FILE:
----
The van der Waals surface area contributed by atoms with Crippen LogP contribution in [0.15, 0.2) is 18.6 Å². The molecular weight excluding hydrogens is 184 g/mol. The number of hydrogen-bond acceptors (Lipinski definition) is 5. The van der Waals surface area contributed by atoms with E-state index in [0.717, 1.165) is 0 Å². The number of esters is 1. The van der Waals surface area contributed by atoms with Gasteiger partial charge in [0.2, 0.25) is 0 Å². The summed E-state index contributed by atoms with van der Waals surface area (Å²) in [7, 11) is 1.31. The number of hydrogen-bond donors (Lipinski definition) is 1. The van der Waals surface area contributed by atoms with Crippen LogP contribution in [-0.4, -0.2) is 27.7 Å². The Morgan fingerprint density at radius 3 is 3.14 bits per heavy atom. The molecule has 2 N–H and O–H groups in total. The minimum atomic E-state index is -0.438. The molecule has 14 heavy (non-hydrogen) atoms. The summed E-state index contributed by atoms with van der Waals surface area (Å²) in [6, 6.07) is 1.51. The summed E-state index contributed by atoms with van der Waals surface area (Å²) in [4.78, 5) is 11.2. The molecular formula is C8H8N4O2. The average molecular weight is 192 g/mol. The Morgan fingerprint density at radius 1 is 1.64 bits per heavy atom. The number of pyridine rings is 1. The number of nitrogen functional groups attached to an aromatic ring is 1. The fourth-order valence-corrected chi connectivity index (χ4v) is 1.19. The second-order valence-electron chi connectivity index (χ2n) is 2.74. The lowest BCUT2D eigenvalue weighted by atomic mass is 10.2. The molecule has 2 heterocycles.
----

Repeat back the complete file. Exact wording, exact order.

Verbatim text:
The van der Waals surface area contributed by atoms with Crippen LogP contribution in [0.15, 0.2) is 18.6 Å². The molecular weight excluding hydrogens is 184 g/mol. The number of hydrogen-bond acceptors (Lipinski definition) is 5. The van der Waals surface area contributed by atoms with E-state index in [0.717, 1.165) is 0 Å². The number of esters is 1. The van der Waals surface area contributed by atoms with Gasteiger partial charge in [0.2, 0.25) is 0 Å². The summed E-state index contributed by atoms with van der Waals surface area (Å²) in [7, 11) is 1.31. The number of hydrogen-bond donors (Lipinski definition) is 1. The van der Waals surface area contributed by atoms with Crippen LogP contribution in [-0.4, -0.2) is 27.7 Å². The Morgan fingerprint density at radius 3 is 3.14 bits per heavy atom. The molecule has 2 N–H and O–H groups in total. The minimum atomic E-state index is -0.438. The molecule has 14 heavy (non-hydrogen) atoms. The summed E-state index contributed by atoms with van der Waals surface area (Å²) in [6, 6.07) is 1.51. The summed E-state index contributed by atoms with van der Waals surface area (Å²) in [4.78, 5) is 11.2. The molecular formula is C8H8N4O2. The average molecular weight is 192 g/mol. The Morgan fingerprint density at radius 1 is 1.64 bits per heavy atom. The number of pyridine rings is 1. The number of nitrogen functional groups attached to an aromatic ring is 1. The fourth-order valence-corrected chi connectivity index (χ4v) is 1.19. The second-order valence-electron chi connectivity index (χ2n) is 2.74. The lowest BCUT2D eigenvalue weighted by atomic mass is 10.2. The molecule has 2 heterocycles.